“I was stranded on the IJP road and then later at the I-8 for hours on end with the roads all practically flooded. We were literally two people driving the car: one mistimed gear shift and we would have been stranded in the rain on the road for the next 6 hours.”
This was Shaukat’s – then a private chauffeur in a local household – story of what happensin Islamabad, Pakistan’s capital when it rains continuously for more than a few hours or accidentally rains too hard. The IJP is a commercial thoroughfare running the length of Islamabad whilst I-8 is a popular residential bloc in the same. Yet, despite their proximity to the capital, Shaukat’s story is one that can easily be duplicated on any ‘fine’ day in the capital when the downpour sets in.
Stories like these unfortunately are not just restricted to downpours or even only to Islamabad. They equally apply to most of Pakistan’s urban centres – and don’t even spare Pakistan’s provincial capitals!
So what is the problem you might ask? Well, the problem is that we do not have the infrastructure to cope with such problems. Not only are cities like Karachi and Lahore quick to flood when the rain comes hitting; they are all also faced with a host of other problems in the same vein – perpetuated primarily by a lack of infrastructure, and secondarily by the non-availability of resources.
Unfortunately, we are no Singapore. We neither have their social acumen, sense of motivation or responsibility to initiate and bring about an economic, social and infrastructural transformation (1) (2) of a similar magnitude. Our cities continue to expand, and each day their condition worsens from the day before. Such has become the plight of even the country’s largest metropolises that those old enough to do so look back to life in the 60s nostalgically as the quintessential Pakistani lifestyle – which we’ve now lost.
Karachi, for instance, keeps on expanding horizontally into ever farther reaches, yet the city completely lacks an all-connecting road network. Not to mention that most of Karachi does not have access to any sort of water (1) (2), nor any viable electricity or drainage system.
Islamabad is no different, despite being the only successfully planned city in the country. The Capital Development Authority (CDA) which overlooks the developmental affairs of the city has now started developing new residential sectors in the city, the more recent ventures being E-11 and D-12.
And all this despite the fact that Islamabad has similar waste disposal and water treatment problems to Karachi: not to put too fine a point on it, its residents practically drink what they defecate, and Islamabad also has a sizeable shanty and slum ecosystem – lacking in water, electricity, drainage, gas, and well-nigh every other amenity in life.
Lahore, the second largest city in the country falls… well… nicely in the middle of both these stories, tending more towards Karachi’s extreme than Islamabad’s.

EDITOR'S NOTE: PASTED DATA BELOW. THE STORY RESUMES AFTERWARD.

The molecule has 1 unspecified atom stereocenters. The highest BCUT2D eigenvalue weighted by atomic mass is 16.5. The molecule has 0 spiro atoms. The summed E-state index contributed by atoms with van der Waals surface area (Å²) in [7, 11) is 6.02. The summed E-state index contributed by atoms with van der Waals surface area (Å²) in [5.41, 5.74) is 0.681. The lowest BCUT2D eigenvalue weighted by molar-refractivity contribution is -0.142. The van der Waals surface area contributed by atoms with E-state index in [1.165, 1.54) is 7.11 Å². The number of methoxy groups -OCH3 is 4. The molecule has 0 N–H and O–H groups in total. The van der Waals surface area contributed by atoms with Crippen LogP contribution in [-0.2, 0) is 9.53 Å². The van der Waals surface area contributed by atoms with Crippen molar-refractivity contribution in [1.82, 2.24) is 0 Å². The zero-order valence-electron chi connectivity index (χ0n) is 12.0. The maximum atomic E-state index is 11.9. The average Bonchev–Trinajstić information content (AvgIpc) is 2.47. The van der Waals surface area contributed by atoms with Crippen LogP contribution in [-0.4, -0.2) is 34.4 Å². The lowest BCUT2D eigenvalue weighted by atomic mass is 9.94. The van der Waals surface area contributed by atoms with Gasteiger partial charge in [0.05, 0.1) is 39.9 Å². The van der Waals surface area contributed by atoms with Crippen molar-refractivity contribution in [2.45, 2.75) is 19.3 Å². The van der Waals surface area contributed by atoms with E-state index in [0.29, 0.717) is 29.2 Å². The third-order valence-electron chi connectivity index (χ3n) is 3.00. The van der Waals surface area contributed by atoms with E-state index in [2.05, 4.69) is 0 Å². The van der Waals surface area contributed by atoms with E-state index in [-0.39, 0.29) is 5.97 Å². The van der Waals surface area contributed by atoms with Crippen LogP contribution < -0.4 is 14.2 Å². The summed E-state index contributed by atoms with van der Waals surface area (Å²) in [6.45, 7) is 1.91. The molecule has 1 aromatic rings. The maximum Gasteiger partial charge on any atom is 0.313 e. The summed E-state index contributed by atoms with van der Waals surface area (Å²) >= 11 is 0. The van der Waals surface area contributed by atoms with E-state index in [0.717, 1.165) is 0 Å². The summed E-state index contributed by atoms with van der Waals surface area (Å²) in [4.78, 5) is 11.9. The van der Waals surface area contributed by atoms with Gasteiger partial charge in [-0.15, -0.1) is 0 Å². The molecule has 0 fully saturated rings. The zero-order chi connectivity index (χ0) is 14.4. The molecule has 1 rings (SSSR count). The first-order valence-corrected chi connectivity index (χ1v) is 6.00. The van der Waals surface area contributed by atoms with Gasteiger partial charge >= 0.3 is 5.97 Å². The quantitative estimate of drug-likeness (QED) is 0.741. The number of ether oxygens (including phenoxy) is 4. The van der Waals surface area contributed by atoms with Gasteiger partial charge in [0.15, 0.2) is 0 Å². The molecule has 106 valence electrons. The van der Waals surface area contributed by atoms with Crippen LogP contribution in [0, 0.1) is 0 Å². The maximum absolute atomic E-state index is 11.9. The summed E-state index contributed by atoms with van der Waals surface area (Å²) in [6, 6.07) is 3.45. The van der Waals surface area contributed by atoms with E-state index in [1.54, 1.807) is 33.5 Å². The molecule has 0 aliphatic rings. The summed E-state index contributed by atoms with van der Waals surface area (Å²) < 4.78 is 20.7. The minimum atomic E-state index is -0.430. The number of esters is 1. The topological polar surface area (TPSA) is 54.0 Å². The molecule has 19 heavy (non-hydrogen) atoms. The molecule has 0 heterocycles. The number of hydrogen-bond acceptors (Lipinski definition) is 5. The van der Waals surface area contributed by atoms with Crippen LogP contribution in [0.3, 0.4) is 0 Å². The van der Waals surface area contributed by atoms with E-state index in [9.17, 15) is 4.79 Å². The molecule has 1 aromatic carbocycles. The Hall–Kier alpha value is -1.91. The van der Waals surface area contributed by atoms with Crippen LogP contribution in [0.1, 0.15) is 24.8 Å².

Combine this with the fact that the country’s current security situation does not exactly promote investor confidence in pouring sizeable capital into the country to accelerate what little development there already is, and you get the perfect formula for regression.
Here, Karachi’s stock exchange – Pakistan’s largest – deserves special note. We should remember that Karachi contributes well over 20% of Pakistan’s GDP, a figure that rose as high as 45% at one time. Its stock exchange, a key economic factor in Pakistan, has been in a free fall over the course of the last couple of years – shattering what little investor confidence the country had managed to retain since the ‘War on Terror’ started. And the culprits aren’t just the international players -fingers can be also be pointed at the city’s and Pakistan’s own Kalashnikov culture introduced under the late, ‘beloved’ General Zia’s regime. With the current law and order situation, we are losing what little hope metropolises like these have of developing, or of even starting out on the road to recovery!
Admittedly, Singapore is practically a one city nation so comparison is not really fair. However, excuses like these need not be legitimized. There was a time – again often fondly recalled by the older generation – when people would scratch their heads when the name of Pakistan arose, yet their faces would invariably light up with recognition at the name of Karachi. We have lost all that now.
Islamabad, Karachi, Lahore and Faisalabad, these are all major metropolises in the country that continue to expand at the receiving end of urbanisation and migratory pressures. Yet, they expand but they do not grow. Expansion comes in the form of stolen electricity, unsanctioned slums, and dirt packed roads.
Not only have we miraculously managed to make even our most enterprising, economically viable cities irrelevant on the world – and even the regional! – stage, we have managed to do so while making even our most developed cities paint dire pictures of civil war, or ressemble cities from the poorest countries around the world: through sheer abject degeneration.
There simply won’t be any ‘New Cities’ or ‘Renewed Cities’ for Pakistan. It isn’t just that we’re unwilling to put in a concerted, conscious, and responsible effort to do so as Singapore has done; it’s just that we’re consciously and deliberately and with great enterprise working towards our own demise.
Published on Future Challenges